She told me that 60 metres has previously been her maximum and the longer the line gets the harder it becomes. Keith, I noted, was very good. Yes, she said, but he would be feeling it inside. You can think of nothing else, you have to be completely focused, you have to escape and find your balance.
You get hurt a bit but everyone is very supportive, she said. It's not at all competitive. Everyone just wants to bring out the best, to find their balance.
Dead impressive but I think I'll stick to the theatre for stress release. The only thing that's likely to break is the bank balance.

Friday, March 15, 2013

March 15. Day 74. Splashing out

I swear the Ibis at South Bank knew that it was Friday afternoon.
They were pumping and preening, picking clean their own feathers and those of their mates.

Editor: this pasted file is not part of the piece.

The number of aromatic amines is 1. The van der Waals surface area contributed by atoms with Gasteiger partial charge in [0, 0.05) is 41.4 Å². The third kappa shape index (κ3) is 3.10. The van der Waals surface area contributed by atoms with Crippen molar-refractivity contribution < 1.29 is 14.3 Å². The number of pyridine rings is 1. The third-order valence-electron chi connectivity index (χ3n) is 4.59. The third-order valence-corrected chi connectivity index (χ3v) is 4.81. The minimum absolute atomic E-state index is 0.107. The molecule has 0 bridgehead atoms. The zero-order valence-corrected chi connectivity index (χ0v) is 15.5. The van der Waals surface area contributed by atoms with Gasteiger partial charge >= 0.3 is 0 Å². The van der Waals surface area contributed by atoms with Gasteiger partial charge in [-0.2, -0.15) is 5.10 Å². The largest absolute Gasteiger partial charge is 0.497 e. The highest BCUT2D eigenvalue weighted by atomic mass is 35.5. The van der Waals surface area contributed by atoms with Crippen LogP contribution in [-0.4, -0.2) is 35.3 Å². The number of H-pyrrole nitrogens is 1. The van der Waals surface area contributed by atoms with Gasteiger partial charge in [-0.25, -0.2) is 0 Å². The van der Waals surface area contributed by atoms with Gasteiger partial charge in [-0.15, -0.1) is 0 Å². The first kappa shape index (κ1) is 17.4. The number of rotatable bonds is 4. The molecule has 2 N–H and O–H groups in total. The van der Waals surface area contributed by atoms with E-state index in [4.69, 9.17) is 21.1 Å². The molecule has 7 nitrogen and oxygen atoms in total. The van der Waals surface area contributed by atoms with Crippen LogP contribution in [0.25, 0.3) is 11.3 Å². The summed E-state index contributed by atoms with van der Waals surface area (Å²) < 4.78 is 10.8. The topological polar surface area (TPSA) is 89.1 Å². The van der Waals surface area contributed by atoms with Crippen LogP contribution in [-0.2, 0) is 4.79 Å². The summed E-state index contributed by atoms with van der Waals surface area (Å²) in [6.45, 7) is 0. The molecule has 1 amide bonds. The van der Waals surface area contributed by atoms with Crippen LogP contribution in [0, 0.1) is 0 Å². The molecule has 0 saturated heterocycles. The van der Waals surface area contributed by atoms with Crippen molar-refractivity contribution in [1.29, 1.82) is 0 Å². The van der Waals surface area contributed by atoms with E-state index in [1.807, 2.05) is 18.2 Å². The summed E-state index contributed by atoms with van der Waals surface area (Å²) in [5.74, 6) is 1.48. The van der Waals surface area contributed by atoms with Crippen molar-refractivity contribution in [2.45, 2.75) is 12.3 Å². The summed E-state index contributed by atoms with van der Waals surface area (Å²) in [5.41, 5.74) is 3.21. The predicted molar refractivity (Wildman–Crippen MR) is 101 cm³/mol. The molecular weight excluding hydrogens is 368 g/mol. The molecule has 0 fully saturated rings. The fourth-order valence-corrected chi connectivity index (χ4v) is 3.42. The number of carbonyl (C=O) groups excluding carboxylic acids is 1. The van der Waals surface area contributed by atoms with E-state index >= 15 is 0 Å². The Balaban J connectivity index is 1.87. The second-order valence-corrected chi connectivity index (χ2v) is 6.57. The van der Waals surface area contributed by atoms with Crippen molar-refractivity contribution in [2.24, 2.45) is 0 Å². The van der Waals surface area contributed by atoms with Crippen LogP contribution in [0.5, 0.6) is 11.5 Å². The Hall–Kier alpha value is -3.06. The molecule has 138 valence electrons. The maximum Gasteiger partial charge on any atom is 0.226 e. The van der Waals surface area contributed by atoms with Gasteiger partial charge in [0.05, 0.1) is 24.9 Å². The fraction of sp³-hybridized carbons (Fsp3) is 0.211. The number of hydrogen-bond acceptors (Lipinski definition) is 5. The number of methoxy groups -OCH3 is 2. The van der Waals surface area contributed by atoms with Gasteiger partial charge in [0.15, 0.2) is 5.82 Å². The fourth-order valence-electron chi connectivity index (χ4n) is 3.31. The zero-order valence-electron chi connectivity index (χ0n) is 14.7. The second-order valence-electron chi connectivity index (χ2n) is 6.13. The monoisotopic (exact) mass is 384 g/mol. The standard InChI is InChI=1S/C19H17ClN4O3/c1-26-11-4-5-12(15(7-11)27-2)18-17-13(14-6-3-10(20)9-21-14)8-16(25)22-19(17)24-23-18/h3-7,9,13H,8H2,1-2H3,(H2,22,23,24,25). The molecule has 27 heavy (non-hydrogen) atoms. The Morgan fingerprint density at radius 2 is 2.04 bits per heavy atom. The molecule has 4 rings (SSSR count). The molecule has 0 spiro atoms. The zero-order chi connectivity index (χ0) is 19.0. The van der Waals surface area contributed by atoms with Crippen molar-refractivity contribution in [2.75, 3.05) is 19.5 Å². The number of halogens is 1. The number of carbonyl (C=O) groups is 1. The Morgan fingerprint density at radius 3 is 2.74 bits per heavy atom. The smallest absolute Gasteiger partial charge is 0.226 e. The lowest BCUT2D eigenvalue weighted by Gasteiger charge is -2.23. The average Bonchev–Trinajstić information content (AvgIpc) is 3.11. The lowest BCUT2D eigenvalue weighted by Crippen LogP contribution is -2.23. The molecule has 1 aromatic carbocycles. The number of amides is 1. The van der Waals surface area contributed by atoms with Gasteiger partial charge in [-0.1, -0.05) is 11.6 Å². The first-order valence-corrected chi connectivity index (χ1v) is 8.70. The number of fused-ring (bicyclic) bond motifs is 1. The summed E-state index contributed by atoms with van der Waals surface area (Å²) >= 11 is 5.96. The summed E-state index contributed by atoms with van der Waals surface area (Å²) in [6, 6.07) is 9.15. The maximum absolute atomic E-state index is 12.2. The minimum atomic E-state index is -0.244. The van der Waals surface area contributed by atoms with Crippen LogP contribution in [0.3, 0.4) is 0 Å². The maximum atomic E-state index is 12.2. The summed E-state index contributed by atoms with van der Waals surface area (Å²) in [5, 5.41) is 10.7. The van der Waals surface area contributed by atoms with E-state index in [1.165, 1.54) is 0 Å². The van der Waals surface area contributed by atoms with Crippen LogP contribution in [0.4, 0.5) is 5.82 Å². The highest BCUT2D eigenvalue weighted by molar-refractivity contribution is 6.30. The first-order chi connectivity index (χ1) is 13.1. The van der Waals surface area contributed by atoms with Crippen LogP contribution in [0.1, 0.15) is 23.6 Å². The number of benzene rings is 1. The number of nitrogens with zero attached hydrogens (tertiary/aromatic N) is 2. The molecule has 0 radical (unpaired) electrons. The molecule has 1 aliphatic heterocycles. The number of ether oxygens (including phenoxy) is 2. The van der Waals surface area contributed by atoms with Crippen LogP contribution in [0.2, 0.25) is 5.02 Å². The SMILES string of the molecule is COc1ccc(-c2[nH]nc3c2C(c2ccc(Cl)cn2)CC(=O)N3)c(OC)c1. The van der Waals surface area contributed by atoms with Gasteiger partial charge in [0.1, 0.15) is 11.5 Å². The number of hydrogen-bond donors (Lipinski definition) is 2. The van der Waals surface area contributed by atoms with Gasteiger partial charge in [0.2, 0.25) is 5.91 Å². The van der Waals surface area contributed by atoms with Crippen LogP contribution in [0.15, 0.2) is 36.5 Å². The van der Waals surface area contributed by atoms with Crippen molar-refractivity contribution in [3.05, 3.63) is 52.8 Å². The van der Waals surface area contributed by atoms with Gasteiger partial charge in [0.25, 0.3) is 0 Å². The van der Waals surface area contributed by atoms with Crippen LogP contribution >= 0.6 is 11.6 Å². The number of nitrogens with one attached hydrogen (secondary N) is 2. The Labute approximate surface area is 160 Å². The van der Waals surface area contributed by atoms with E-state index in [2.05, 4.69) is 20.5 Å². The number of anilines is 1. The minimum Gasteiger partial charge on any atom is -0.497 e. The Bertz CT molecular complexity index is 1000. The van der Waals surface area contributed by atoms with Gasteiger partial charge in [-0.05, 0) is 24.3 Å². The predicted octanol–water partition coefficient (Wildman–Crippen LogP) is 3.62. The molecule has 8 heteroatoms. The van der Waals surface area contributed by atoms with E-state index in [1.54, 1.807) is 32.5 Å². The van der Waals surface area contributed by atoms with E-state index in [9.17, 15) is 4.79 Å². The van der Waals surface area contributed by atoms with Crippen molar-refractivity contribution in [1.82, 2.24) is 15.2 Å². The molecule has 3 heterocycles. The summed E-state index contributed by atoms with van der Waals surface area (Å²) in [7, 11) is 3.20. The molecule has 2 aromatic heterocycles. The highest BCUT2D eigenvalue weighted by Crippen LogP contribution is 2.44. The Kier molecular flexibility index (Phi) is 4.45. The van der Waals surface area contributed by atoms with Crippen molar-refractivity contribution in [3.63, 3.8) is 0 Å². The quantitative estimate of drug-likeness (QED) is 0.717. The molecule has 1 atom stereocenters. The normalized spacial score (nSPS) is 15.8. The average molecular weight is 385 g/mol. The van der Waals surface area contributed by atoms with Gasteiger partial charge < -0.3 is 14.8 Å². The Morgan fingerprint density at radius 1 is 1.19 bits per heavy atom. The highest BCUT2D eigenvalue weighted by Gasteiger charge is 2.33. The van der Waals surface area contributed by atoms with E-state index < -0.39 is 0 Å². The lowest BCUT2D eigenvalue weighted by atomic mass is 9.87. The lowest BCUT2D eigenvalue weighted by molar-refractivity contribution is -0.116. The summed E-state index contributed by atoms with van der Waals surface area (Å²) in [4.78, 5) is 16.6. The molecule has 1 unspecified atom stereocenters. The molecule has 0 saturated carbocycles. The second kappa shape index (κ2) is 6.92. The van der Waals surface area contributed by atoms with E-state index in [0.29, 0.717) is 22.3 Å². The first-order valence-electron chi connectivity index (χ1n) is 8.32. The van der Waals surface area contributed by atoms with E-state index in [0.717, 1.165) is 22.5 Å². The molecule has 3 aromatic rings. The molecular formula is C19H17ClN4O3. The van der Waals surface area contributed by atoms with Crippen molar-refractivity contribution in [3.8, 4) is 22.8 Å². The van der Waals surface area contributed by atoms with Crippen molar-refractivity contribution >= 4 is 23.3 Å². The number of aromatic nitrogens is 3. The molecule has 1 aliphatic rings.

Some were showering. Others were drying themselves in the sun.
Like many other "birds" across the city they appeared to be getting ready for a big night on the town.
Not me. My Friday night will be putting on my PJs and crashing on the couch.
This is not an Oh-Poor-Me moment. A quiet Friday night in is just what this little black duck needs after a busy week.
And not only that, I promise I will feel better in the morning than most of the others who do hit the town tonight.

Thursday, March 14, 2013

March 14. Day 73. Close encounters

Today I was sneaking around in the bushes watching a couple mating. No, that doesn't sound dodgy at all, does it? I'm sure I'm not doing my case any favours by admitting that while secreted in the undergrowth I was also taking photos with a long lens.
I was so engrossed I lost my iPhone and only recovered it two hours later thanks to the technology of findmyiphone #BestAppEver.